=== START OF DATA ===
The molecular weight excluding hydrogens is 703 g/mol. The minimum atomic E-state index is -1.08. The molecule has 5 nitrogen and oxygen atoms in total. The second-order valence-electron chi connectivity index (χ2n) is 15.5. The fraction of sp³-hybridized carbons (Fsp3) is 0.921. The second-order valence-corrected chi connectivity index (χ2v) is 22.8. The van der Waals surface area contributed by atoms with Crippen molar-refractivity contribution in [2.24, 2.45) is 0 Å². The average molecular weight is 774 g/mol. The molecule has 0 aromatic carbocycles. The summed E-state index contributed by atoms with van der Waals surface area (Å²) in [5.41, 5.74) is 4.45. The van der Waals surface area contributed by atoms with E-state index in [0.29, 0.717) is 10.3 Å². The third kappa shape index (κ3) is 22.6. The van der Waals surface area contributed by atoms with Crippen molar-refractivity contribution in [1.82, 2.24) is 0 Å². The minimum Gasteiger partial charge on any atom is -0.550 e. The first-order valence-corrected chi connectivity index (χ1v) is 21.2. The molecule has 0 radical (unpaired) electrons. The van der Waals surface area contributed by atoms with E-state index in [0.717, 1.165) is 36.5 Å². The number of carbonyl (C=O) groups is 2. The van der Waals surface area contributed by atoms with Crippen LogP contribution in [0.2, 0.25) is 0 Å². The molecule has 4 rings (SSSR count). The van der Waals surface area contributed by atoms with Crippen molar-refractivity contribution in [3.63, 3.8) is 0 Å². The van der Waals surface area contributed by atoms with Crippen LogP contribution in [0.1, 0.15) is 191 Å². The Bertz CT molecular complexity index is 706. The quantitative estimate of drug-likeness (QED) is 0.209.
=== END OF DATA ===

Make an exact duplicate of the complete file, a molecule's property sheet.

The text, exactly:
The molecular weight excluding hydrogens is 703 g/mol. The minimum atomic E-state index is -1.08. The molecule has 5 nitrogen and oxygen atoms in total. The second-order valence-electron chi connectivity index (χ2n) is 15.5. The fraction of sp³-hybridized carbons (Fsp3) is 0.921. The second-order valence-corrected chi connectivity index (χ2v) is 22.8. The van der Waals surface area contributed by atoms with Crippen molar-refractivity contribution in [2.24, 2.45) is 0 Å². The average molecular weight is 774 g/mol. The molecule has 0 aromatic carbocycles. The summed E-state index contributed by atoms with van der Waals surface area (Å²) in [5.41, 5.74) is 4.45. The van der Waals surface area contributed by atoms with E-state index in [0.29, 0.717) is 10.3 Å². The third kappa shape index (κ3) is 22.6. The van der Waals surface area contributed by atoms with Crippen molar-refractivity contribution in [1.82, 2.24) is 0 Å². The minimum Gasteiger partial charge on any atom is -0.550 e. The first-order valence-corrected chi connectivity index (χ1v) is 21.2. The molecule has 0 radical (unpaired) electrons. The van der Waals surface area contributed by atoms with E-state index in [0.717, 1.165) is 36.5 Å². The number of carbonyl (C=O) groups is 2. The van der Waals surface area contributed by atoms with Crippen LogP contribution in [0.2, 0.25) is 0 Å². The molecule has 4 rings (SSSR count). The van der Waals surface area contributed by atoms with Crippen molar-refractivity contribution in [3.63, 3.8) is 0 Å². The van der Waals surface area contributed by atoms with Crippen LogP contribution in [0.1, 0.15) is 191 Å². The Bertz CT molecular complexity index is 706. The quantitative estimate of drug-likeness (QED) is 0.209.